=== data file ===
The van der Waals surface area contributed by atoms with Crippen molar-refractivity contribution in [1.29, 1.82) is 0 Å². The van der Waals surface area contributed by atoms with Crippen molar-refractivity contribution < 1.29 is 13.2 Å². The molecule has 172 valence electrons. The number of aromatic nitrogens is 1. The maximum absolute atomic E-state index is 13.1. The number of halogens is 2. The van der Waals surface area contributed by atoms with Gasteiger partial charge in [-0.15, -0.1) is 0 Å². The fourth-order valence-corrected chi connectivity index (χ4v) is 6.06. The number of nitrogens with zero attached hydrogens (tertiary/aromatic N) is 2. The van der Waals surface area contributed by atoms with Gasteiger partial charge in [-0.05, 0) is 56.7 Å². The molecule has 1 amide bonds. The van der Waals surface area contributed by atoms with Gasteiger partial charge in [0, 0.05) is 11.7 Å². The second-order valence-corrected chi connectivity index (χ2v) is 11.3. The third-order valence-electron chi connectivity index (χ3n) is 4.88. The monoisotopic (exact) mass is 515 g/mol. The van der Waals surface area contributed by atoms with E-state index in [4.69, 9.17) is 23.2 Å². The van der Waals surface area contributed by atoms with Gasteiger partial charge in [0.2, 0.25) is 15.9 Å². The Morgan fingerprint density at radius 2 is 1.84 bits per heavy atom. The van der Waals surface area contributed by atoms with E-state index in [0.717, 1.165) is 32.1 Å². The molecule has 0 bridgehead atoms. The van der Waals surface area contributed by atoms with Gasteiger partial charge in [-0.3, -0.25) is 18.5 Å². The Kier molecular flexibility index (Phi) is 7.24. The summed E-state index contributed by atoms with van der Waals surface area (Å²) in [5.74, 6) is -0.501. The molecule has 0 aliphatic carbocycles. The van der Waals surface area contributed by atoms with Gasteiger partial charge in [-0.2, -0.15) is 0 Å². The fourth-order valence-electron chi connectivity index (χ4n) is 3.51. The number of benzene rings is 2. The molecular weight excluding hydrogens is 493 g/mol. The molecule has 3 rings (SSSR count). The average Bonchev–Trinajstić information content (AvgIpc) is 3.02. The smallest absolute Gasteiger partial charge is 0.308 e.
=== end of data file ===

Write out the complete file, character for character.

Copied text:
The van der Waals surface area contributed by atoms with Crippen molar-refractivity contribution in [1.29, 1.82) is 0 Å². The van der Waals surface area contributed by atoms with Crippen molar-refractivity contribution < 1.29 is 13.2 Å². The molecule has 172 valence electrons. The number of aromatic nitrogens is 1. The maximum absolute atomic E-state index is 13.1. The number of halogens is 2. The van der Waals surface area contributed by atoms with Gasteiger partial charge in [-0.15, -0.1) is 0 Å². The fourth-order valence-corrected chi connectivity index (χ4v) is 6.06. The number of nitrogens with zero attached hydrogens (tertiary/aromatic N) is 2. The van der Waals surface area contributed by atoms with Gasteiger partial charge in [-0.05, 0) is 56.7 Å². The molecule has 1 amide bonds. The van der Waals surface area contributed by atoms with Gasteiger partial charge in [0, 0.05) is 11.7 Å². The second-order valence-corrected chi connectivity index (χ2v) is 11.3. The third-order valence-electron chi connectivity index (χ3n) is 4.88. The monoisotopic (exact) mass is 515 g/mol. The van der Waals surface area contributed by atoms with E-state index in [4.69, 9.17) is 23.2 Å². The van der Waals surface area contributed by atoms with Gasteiger partial charge in [0.2, 0.25) is 15.9 Å². The Morgan fingerprint density at radius 2 is 1.84 bits per heavy atom. The van der Waals surface area contributed by atoms with E-state index in [0.717, 1.165) is 32.1 Å². The molecule has 0 bridgehead atoms. The van der Waals surface area contributed by atoms with Gasteiger partial charge in [-0.3, -0.25) is 18.5 Å². The Kier molecular flexibility index (Phi) is 7.24. The summed E-state index contributed by atoms with van der Waals surface area (Å²) in [5.74, 6) is -0.501. The molecule has 0 aliphatic carbocycles. The van der Waals surface area contributed by atoms with Gasteiger partial charge in [-0.2, -0.15) is 0 Å². The fourth-order valence-electron chi connectivity index (χ4n) is 3.51. The number of benzene rings is 2. The molecular weight excluding hydrogens is 493 g/mol. The molecule has 3 rings (SSSR count). The average Bonchev–Trinajstić information content (AvgIpc) is 3.02. The smallest absolute Gasteiger partial charge is 0.308 e.